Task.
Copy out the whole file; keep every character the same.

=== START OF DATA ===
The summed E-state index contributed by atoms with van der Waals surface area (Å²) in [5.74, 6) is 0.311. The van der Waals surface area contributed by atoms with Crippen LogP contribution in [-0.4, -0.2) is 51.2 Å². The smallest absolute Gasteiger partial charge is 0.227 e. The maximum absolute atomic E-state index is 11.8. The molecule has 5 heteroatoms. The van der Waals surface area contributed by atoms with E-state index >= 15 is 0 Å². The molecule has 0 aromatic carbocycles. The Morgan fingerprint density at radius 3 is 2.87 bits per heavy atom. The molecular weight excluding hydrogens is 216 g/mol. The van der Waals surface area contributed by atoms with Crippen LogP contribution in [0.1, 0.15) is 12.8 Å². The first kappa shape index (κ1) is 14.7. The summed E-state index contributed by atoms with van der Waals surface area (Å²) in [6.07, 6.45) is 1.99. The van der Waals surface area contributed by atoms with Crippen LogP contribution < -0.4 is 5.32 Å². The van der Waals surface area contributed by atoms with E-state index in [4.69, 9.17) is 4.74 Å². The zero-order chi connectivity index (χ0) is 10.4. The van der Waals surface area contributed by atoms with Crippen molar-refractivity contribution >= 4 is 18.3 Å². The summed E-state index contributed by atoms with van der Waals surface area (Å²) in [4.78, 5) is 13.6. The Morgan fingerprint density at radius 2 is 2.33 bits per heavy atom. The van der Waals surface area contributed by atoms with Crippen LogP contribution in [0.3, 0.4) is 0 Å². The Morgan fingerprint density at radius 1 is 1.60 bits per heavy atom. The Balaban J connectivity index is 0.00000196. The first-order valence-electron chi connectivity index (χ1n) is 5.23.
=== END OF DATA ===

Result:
The summed E-state index contributed by atoms with van der Waals surface area (Å²) in [5.74, 6) is 0.311. The van der Waals surface area contributed by atoms with Crippen LogP contribution in [-0.4, -0.2) is 51.2 Å². The smallest absolute Gasteiger partial charge is 0.227 e. The maximum absolute atomic E-state index is 11.8. The molecule has 5 heteroatoms. The van der Waals surface area contributed by atoms with E-state index >= 15 is 0 Å². The molecule has 0 aromatic carbocycles. The Morgan fingerprint density at radius 3 is 2.87 bits per heavy atom. The molecular weight excluding hydrogens is 216 g/mol. The van der Waals surface area contributed by atoms with Crippen LogP contribution in [0.1, 0.15) is 12.8 Å². The first kappa shape index (κ1) is 14.7. The summed E-state index contributed by atoms with van der Waals surface area (Å²) in [6.07, 6.45) is 1.99. The van der Waals surface area contributed by atoms with Crippen LogP contribution < -0.4 is 5.32 Å². The van der Waals surface area contributed by atoms with E-state index in [4.69, 9.17) is 4.74 Å². The zero-order chi connectivity index (χ0) is 10.4. The van der Waals surface area contributed by atoms with Crippen molar-refractivity contribution >= 4 is 18.3 Å². The summed E-state index contributed by atoms with van der Waals surface area (Å²) in [4.78, 5) is 13.6. The Morgan fingerprint density at radius 2 is 2.33 bits per heavy atom. The van der Waals surface area contributed by atoms with Crippen LogP contribution in [0.3, 0.4) is 0 Å². The Morgan fingerprint density at radius 1 is 1.60 bits per heavy atom. The Balaban J connectivity index is 0.00000196. The first-order valence-electron chi connectivity index (χ1n) is 5.23.